is possible that you may buy “fixer-uppers” and resell them to recover most of your transportation costs. This is an enviable position to be in. For most of us, we will have to get a bike or take the bus.

Incidentally, has anyone managed to procure a bicycle for free yet?

Jacob comments further:

Car ownership has at least the following costs. Some may not have all the costs.

  1. Depreciation, leasing, or debt servicing costs. Leasing or debt servicing costs are relevant if you do not own your car outright. If you own your car outright and you intend to replace it, depreciation costs become relevant. For instance, $12000 for a car that lasts 10 years comes to $100 a month. That requires $30,000 in extra savings.
  2. Gasoline and insurance. These are unavoidable if you want to drive your car anywhere.
  3. Opportunity costs from sitting behind the wheel when you could be exercising.
  4. Health costs or lack of energy from lack of exercise.
  5. Buying into an unsustainable model. Oil is not going to last forever. The IEA, which is the most optimistic kid on the block, predicts permanent decline from 2020 onwards. Drivers will likely get priced out of the market (if a market indeed still exists, oil holding nations may simply decide not to sell anymore and importing nations may lack the resources to secure these resources by force or they may simply fight each other). In 11 years it would thus be unwise to have grown physically, mentally, and economically accustomed to $3 gasoline as this will not be available. Note this horizon is slightly longer than extreme early retirement, but it is still worth planning ahead.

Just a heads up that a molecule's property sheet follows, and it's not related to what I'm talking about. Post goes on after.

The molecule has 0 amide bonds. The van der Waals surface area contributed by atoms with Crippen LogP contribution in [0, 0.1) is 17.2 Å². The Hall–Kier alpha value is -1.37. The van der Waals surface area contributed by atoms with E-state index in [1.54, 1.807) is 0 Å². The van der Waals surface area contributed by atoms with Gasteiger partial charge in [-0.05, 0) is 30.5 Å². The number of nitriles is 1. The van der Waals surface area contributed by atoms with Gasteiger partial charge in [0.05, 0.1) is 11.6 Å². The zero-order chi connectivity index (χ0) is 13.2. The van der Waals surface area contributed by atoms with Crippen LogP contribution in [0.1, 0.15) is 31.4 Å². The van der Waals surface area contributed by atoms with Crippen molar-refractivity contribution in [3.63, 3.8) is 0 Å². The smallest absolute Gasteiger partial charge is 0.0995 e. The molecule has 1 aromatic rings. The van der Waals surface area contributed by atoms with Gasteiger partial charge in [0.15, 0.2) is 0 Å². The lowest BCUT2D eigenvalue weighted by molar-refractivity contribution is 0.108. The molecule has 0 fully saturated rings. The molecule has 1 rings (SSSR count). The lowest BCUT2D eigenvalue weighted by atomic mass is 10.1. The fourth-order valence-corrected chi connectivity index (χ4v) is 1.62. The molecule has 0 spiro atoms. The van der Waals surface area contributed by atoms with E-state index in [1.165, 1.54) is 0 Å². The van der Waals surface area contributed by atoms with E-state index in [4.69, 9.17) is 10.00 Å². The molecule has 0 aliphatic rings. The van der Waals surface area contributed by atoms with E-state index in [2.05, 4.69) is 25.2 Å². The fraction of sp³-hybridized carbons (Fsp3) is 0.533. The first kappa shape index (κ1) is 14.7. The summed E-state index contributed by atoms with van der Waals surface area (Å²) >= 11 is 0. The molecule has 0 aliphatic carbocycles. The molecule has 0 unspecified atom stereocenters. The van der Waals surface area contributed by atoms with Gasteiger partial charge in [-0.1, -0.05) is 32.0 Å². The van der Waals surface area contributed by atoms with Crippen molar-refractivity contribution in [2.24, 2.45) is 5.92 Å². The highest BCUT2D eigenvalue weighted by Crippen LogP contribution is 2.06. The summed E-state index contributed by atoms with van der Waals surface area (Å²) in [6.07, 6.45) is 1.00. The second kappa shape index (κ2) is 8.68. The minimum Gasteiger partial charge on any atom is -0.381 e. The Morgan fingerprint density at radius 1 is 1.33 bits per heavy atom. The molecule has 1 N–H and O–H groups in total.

6. Green house gas emissions. The US uses 25% of the world’s oil and about a quarter of that goes to transportation. Global warming is now considered a virtual certainty and it is considered extremely likely that humans are a contributing factor. The implications of global warming are enormous. Taken with the International Energy Agency’s scenarios around 70% of all species could go extinct within the next 100 years (We already lost 20% over the last 100 years). Of course the horizon here is 20-100 years which is even longer.